You delight of clients’ wives,
refuge of architects,
and the dot over the “i” of honoraria.
You fiendishly indestructible and shitty brown.
You are so Asiatic Company-like and so noble
that you cannot even stand being painted in a vibrant color,
so full of virtues that you can only be shown nude
as God, in a moment of genius, created you,
sexless, boring, as costly as virtue itself.
Neither a knot nor a crack on you can make little girls and boys
think that not everything is the same at both ends.
Together with stainless steel and reinforced concrete
you stand as the trinity of the times.
Banks, corporations, and savings and loans worship you.
You are the symbol of all manner of consolidated semi-education,
the discrete advertisement for the suitable height of our tax bracket
and the corresponding excellence of our neighborhood.
Once you were an honorable maritime material,
intended to withstand storm and salt water.
Now you have been raised to the pedestal of taste.
Now even bank customers,
who themselves must pay the price,
fall on their knees before the totem pole of teak.
Humble and touching pine,
which can rot in decent fashion,
which must not show its dirty hue at any price,
which modestly wears the painter’s color –
Let us be old fashioned together and out of touch with the times.
Our chance will come again, sooner or later.
— Poul Henningsen (1894-1967), Danish author, architect and critic, written Oct. 28, 1953
“New, new, new, just for the sake of newness, for the sake of the sales’ curve, in order to make people throw away the old things before they have served their time. Not so long ago we looked for a better form, now we only have to find a new one.”
— Poul Henningsen (1894-1967), Danish author, architect and critic
For those woodworkers who prefer full-size plans, we now offer plans for the two chairs featured in Peter Galbert’s book “Chairmaker’s Notebook.”
The plans are $25. If you order them before July 5, 2015, you will receive free domestic shipping. You can place your order here. The first batch of plans will ship out to customers about June 15.
The plans feature handmade full-size drawings of the following components of the fan-back and balloon-back chairs:
Full-size turning patterns of legs, stretchers and posts – both bobbin and baluster forms.
Full-size drawings of the seat shapes that feature all mortise locations, sightlines and resultant angles.
The fan-back crest shape and the bending form required to make it.
The profiles of on the back of the balloon-back chair and the bending form required to make it.
All the drawings are fully dimensioned with easy-to-read call-outs. The plans for both chairs come printed on a single 36” x 48” sheet on white, #20 paper typically used for engineering prints. The plans are folded to a 9” x 12” size and ship in a rigid cardboard mailer.
Like all Lost Art Press products, these plans are produced and printed entirely in the United States of America.
One caveat: While these plans provide the shapes of all the components, you will need “Chairmaker’s Notebook” to build the chairs exactly as Pete describes. These plans are a supplement to – not a substitution for – the book.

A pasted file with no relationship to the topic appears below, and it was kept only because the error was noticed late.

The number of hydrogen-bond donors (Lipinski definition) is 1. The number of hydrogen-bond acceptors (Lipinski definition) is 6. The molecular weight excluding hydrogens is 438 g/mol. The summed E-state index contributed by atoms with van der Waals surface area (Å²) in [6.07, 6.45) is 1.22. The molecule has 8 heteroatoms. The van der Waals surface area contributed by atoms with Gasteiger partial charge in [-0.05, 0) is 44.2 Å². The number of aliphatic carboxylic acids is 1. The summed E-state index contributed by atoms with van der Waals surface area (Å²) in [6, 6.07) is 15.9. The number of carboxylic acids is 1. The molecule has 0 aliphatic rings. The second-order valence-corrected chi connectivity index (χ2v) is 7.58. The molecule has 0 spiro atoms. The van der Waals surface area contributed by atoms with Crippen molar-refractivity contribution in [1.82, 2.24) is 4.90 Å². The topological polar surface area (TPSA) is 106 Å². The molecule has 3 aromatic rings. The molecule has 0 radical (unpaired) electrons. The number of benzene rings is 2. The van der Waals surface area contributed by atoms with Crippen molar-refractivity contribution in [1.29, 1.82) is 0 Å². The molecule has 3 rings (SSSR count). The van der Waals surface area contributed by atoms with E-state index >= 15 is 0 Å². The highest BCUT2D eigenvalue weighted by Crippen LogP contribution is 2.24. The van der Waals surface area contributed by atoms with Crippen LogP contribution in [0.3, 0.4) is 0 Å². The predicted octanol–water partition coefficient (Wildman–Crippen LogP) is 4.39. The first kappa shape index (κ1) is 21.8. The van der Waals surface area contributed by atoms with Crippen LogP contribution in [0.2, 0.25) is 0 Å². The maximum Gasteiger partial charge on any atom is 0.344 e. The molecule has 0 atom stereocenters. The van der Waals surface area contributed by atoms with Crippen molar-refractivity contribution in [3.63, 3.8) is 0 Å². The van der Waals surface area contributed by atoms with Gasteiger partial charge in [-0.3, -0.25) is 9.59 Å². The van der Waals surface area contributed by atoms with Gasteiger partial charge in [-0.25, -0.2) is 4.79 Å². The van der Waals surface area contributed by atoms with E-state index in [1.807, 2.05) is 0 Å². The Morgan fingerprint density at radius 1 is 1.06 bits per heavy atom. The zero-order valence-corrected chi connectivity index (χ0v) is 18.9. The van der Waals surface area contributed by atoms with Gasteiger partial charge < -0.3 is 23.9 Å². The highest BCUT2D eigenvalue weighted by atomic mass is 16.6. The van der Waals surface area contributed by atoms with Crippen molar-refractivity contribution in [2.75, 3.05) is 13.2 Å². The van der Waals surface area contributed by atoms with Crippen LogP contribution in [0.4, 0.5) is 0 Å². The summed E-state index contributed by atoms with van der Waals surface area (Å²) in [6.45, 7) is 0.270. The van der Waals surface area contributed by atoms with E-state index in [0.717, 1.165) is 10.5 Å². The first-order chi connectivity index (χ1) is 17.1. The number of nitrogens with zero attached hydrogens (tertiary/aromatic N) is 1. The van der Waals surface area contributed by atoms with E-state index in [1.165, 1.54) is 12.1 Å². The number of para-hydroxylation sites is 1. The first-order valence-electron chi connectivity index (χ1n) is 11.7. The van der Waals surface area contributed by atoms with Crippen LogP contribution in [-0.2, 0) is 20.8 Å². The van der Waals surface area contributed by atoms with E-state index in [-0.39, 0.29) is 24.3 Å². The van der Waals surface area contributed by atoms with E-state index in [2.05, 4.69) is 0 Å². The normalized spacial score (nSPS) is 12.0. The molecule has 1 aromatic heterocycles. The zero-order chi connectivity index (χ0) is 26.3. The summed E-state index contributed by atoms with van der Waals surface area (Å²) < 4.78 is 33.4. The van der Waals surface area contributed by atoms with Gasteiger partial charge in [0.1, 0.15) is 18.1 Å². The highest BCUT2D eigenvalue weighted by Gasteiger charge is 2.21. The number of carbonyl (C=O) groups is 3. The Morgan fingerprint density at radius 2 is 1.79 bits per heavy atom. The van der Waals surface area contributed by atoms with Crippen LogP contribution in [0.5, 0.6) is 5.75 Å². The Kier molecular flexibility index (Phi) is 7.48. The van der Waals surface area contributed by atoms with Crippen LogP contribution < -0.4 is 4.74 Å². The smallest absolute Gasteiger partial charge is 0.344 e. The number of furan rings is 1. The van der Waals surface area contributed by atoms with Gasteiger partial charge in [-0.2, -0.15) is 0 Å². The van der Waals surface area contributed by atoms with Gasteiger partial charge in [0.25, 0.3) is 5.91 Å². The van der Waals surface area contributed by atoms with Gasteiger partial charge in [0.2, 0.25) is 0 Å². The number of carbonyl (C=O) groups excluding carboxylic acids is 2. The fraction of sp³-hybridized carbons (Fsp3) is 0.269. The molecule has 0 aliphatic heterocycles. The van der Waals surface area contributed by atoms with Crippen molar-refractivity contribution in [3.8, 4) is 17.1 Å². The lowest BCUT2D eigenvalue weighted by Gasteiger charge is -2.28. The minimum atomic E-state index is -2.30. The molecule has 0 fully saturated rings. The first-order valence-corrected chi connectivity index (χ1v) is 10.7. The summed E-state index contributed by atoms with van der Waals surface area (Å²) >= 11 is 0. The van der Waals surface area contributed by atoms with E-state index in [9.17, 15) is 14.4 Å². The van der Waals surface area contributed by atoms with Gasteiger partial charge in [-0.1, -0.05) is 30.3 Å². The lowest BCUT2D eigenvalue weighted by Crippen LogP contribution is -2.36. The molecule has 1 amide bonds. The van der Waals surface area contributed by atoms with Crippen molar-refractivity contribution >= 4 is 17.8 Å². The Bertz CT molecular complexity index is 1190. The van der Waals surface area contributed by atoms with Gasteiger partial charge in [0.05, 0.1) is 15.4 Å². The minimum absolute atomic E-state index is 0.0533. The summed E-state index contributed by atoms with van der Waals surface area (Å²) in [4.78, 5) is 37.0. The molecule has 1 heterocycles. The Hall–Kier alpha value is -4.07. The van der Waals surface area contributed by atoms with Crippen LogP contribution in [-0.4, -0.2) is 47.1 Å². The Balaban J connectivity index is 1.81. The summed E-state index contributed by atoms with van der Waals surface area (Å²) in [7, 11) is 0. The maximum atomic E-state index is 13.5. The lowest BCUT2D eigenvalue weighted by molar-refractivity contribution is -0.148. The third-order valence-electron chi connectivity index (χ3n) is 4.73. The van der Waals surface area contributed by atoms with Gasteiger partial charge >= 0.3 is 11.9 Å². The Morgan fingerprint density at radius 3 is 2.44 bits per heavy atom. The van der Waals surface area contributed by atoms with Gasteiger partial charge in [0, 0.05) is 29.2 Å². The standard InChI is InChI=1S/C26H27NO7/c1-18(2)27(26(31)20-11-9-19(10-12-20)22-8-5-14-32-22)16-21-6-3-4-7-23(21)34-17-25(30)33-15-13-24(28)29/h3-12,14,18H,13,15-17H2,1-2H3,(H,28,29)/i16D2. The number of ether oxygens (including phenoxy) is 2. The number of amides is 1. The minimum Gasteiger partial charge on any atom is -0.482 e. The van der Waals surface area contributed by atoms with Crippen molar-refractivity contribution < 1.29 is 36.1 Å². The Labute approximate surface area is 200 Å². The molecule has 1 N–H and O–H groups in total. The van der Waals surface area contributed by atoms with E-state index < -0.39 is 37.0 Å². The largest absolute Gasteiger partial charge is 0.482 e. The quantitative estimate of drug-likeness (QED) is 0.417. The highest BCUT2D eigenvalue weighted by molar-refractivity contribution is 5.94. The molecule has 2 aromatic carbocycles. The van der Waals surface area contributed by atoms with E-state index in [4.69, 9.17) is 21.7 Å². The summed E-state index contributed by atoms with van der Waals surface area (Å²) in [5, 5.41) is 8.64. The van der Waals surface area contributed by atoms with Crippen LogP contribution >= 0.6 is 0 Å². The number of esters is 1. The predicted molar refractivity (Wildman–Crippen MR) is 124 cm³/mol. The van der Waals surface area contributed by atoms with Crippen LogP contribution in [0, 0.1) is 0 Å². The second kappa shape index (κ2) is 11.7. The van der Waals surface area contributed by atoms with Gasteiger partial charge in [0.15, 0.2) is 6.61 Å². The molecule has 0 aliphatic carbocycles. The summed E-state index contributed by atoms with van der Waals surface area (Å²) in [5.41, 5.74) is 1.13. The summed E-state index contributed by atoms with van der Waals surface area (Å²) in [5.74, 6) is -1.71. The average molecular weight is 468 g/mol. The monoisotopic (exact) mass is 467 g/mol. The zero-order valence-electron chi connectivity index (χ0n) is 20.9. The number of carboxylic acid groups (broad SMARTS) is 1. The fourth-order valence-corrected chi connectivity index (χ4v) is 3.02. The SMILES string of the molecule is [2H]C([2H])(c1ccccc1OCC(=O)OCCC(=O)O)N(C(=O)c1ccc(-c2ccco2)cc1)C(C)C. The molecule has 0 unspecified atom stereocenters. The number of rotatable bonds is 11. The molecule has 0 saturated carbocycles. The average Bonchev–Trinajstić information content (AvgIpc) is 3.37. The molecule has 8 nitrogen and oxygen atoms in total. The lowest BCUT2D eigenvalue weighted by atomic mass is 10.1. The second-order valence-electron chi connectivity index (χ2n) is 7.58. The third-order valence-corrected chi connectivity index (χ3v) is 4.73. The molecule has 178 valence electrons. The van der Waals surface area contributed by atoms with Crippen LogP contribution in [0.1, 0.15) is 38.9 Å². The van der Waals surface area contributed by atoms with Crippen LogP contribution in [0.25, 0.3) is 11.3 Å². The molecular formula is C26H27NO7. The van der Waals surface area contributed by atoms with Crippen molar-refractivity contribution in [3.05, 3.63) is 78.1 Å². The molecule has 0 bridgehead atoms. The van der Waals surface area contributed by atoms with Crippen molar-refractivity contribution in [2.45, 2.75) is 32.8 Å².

— Christopher Schwarz
P.S. We will be offering these plans to our retailers, but we do not know at this time which, if any, will carry the plans.
The Carriage-business is of a nature so peculiar, that it is of the utmost importance that manufacturers should at all times have on hand a good supply of well-seasoned and well-selected timber. This every manufacturer who has been in the business long must have learned from experience. At how dear a rate has many a coach-maker obtained this knowledge in the first year!
Having very little experience in practical business life and taking everybody to be as honest as himself, he, with limited means, goes to a lumber-merchant and purchases a quantity of “stuff,” which he is told is dry. Now, there is a vast difference between seasoned and dry timber. No one knows this better than the lumber-merchant, and yet we have known many—honest men, no doubt—who would, if they could, palm off on the unsuspecting an article represented as dry, which, when it come to be worked, would be found as green as the duped purchaser. (more…)
One day last summer we overheard two seaside urchins discussing, coram populo, the merits of a couple of golfers whom they called “Johnnie” and “Freddy.” Any uninitiated listener would have been surprised to find that these players were not at all juvenile, but strapping Scotchmen, in the zenith of their power and fame. Their caddie critics spoke in the familiarity of adulation, and used the customary parlance of the place and species; and it is not a little remarkable that Robert Forgan, living in such an atmosphere of unconstraint, should have escaped the usual abbreviation of name, and have been able to retain his in its original form.
It may be that his somewhat large proportions have impressed even the densest of his familiar neighbours with the inappropriateness of a diminutive title as applied to him. No doubt an ignorant Southron has blundered, and, mixing up two names long associated in the club-making trade, has called him “Morgan, the club maker;” but we are referring to an exception made by an educated people, whose very caddies require to satisfy governmental inspection in the matter of brains. (more…)